Daily Archives: August 7, 2018

Helping youth build their herd and knowledge of pedigrees and selection

Helping youth build their herd and knowledge of pedigrees and selection

Rachel Gabel

The Fence Post

Keith Russell, Kay Cornelius and Roy Wardell set out nearly 20 years ago to remedy the declining numbers in the breeding cattle show at the Weld County Fair and began Weld County Cattle for Kids. The funds raised are all returned to 4-H members involved in the breeding program and, in the years since its inception, the Weld County Breeding Beef program is among the largest in the state.

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Hoof health: Dealing with foot problems in beef cattle

Hoof health: Dealing with foot problems in beef cattle

Heather Smith Thomas

Progressive Cattleman

Foot injuries or diseases need to be addressed early and resolved before lameness results in weight loss due to reluctance to travel to feed/water. Dr. Andrew Niehaus of Ohio State University says environmental conditions and genetics are the biggest factors in risk for foot diseases. Some animals have poor foot/leg conformation that puts stress on the feet or weaker hoof horn. “Those animals are probably never going to have strong, healthy feet compared to other cattle,” he says.

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Tips to Create Your Herd Health Calendar

Tips to Create Your Herd Health Calendar

The Cattleman

Developing a comprehensive herd health program is integral to maintaining a successful operation of any type, and it can often determine whether your cattle operation is costing money, holding its own or in the black. While drafting a plan from scratch can seem like an overwhelming feat, breaking it down into calendar format and taking it season by season can prove a more manageable task.

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Brood Cow Size

Brood Cow Size

Dr. Ken McMillan

I was always taught a cow should wean about 50% of its body weight. Calves with adjusted weaning weights of 550 to 650 pounds work well in our stocker and feedlot system and on the rail. So if we do the math that puts the ideal cow at 1,100 to 1,300 pounds. If it were only that simple.

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Grazing Trampled Grass

Grazing Trampled Grass

Bruce Anderson

University of Nebraska

How should you graze regrowth in pastures that had tall growth trampled during a previous grazing? I don’t know but I have some ideas. Grass growth got away from many of us Nebraskans this spring. For some reason the rainfall and temperatures and sunshine all combined to quickly produce so much tall grass that cattle couldn’t eat fast enough.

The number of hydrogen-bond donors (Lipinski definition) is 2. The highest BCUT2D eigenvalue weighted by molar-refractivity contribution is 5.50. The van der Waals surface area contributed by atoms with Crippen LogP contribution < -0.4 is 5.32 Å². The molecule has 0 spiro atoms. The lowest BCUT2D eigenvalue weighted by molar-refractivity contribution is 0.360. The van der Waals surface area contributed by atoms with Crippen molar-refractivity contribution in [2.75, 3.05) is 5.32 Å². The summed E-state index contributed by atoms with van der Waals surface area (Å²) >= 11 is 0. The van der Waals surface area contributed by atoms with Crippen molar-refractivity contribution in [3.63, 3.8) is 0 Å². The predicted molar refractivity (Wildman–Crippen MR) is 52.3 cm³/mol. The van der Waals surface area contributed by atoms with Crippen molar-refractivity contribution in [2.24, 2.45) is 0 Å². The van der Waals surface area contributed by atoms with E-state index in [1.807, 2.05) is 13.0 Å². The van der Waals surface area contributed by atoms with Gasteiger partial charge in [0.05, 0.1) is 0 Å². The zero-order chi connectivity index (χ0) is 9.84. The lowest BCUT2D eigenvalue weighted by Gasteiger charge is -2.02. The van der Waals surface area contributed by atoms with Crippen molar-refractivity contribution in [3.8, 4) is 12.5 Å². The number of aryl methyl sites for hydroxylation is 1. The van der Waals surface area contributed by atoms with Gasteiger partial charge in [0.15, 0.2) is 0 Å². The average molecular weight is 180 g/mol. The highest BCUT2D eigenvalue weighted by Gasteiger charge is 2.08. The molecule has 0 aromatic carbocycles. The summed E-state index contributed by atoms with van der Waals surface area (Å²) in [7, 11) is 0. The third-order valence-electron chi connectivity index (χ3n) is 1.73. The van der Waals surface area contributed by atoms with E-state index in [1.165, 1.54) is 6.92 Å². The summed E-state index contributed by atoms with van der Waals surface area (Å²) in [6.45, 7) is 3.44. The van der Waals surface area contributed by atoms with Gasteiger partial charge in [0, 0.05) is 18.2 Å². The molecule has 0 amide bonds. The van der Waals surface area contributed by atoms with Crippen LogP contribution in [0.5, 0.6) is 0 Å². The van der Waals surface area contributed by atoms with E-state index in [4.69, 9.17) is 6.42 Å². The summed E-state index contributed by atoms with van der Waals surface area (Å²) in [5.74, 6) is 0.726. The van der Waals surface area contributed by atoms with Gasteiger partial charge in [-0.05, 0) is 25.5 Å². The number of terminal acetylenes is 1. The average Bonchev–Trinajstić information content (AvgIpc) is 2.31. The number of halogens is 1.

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Hot weather increases livestock-poisoning risk

Hot weather increases livestock-poisoning risk

Canadian Cattleman

High temperatures promote the growth of blue-green algae, which can produce harmful toxins. Cyanobacteria, also known as blue-green algae, can produce toxins that are harmful to livestock, wildlife and people.

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Keep or cull open replacement heifers?? (and buyer beware!)

Keep or cull open replacement heifers?? (and buyer beware!)

Glenn Selk

Feedlot Magazine

For some Oklahoma cow calf operations, the bulls go into the breeding pasture with replacement heifers in mid-April.  As the bulls are being removed from the replacement heifers in two months, this would be an ideal time to call and make arrangements with your local veterinarian to have those heifers evaluated for pregnancy after another 60 days.

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Use Caution if Grazing CRP Ground

Use Caution if Grazing CRP Ground

Duane Dailey

Angus Beef Bulletin Extra

Release of Conservation Reserve Program (CRP) land for grazing in northern Missouri gives relief for some cow herds on drought-shorted pastures. The CRP with USDA Farm Service Agency pays farmers to keep erosion-prone land out of production. It now allows short-term grazing in 42 counties in northern Missouri. The counties are mostly north of a line from Kansas City to Marshall and Hannibal. Many restrictions apply on land use. First, farmers must request and receive approval in writing before use. Only certain CRP programs are eligible.

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Don’t Take Parasites to Pasture

Don’t Take Parasites to Pasture

Wyatt Bechtel


he time is now to start planning for parasite control prior to grazing.  Grazing season is just around the corner. As you prepare pastures by fertilizing, spraying, burning and interseeding‚ Älso prepare cattle for spring by controlling parasites early. Flies and worms can lower cattle health, which can lead to major economic damage, so controlling them with insecticides and other management protocols is important.

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Small grain crops seeded this fall replace dry pastures for cow herds

Small grain crops seeded this fall replace dry pastures for cow herds

University of Missouri

Seeding winter annual small grain offers fall grazing for beef cow herds short on grass and hay. “Lots of calls are coming in,” said Craig Roberts, University of Missouri Extension forage specialist. He offers encouraging words and cautions. Interest grew as some local USDA Farm Service Agency offices offer added drought disaster assistance.

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